Why you should think twice before logging in through your social media accounts!
Have you ever pondered over the gory angle that every domain that you sign in to using your Facebook or Google account credentials actually has higher chances of getting hacked into, being misused and landing you into trouble than your other digital resources?
Yes, there’s been a lot of talk around this and after several debates over the security of your online data, it has emerged that indeed by logging in via your Facebook or Google account, you really do welcome a lot of security threats than you may have thought of. While doing this eases you of a lot of hassles where in you don’t have to create separate login credentials, this also opens up doors for scam artists to invade your digital assets like nobody’s business.
Here’re some important facts that we wish to highlight for you surrounding this insecurity. The next time you sign up to your favorite online shopping portal, do remember to run through this checklist once before.
- Egor Homakov, security researcher for Sakurity, recently shared that lack of proper Cross-Site Request Forgery (CSFR) protection measures allows hackers to misuse your Facebook credentials for their own gains, without letting you know or getting caught. This can be scary because you may have used your Facebook login details to access other accounts too and even those accounts stand vulnerable to getting hacked easily.
- Tajinder Pal Singh and Mohit Bagga from CodeBibber have also reiterated on the capacity of this vulnerability. They found that the Facebook vulnerability in the login protocol exposed your data on multiple platforms and hackers could even misuse your financial details to purchase items without getting noticed.
- A similar vulnerability has also been detected in Google Apps. This is particularly relevant for domain name registrations.
- Once you have registered your domain on portals such as Whois, unless you have specifically opted to have your details private, your personal information such as name, address (email and physical), contact details etc. remains open for public viewing.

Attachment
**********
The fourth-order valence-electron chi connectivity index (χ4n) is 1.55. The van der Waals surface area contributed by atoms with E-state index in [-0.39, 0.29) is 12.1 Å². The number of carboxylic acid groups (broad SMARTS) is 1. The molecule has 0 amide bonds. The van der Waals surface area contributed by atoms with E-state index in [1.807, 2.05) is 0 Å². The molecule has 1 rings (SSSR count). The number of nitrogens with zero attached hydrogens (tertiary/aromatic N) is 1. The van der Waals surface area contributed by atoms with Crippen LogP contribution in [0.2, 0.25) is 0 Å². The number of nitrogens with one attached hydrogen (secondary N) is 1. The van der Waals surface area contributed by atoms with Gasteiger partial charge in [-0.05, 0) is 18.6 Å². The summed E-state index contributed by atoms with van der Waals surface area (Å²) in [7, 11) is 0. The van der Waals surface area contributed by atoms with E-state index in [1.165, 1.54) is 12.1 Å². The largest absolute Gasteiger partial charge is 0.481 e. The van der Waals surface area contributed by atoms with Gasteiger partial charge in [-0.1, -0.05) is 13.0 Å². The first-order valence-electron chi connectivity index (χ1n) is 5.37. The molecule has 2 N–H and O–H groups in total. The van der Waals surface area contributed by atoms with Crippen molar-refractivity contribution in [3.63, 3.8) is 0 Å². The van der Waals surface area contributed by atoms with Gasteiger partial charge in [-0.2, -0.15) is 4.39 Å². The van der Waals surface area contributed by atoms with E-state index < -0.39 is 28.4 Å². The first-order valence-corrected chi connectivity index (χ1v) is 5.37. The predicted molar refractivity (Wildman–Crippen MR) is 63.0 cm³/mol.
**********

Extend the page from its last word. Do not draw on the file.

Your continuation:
- Even users who have opted to keep their details private have found that their data was leaked, albeit not immediately but over a period of time.
As you can see, nothing on the web is safe per se and a slight miss can land us in trouble. Facebook’s comment on this entire episode however throws light into a different aspect altogether and compels us to think over it in that direction. Facebook has denied these claims stating that this isn’t actually Facebook’s vulnerability; rather, it is about the inappropriate measures that developers take to validate access tokens while designing their apps and these results in login details becoming prone to attacks. So, while you may be thinking that it is all Facebook and Google’s fault, the error could have emerged elsewhere. So, in the midst of all these vulnerabilities, what do you do?
- Do not provide your personal details on portals that look fishy or you aren’t familiar with.
- No matter how lucrative the deal may appear, never click on unsolicited links.
- Before you accept random friend requests on your social media profiles, watch out.
- Not all websites actually need your financial and personal details to let you browse through it; if you aren’t comfortable sharing it, don’t.
Besides the above, follow the Internet best practices to stay safe! So, the next time you are asked to ‘Login using your Facebook or Google account’, think twice. There could be third-party apps waiting to tap your digital details…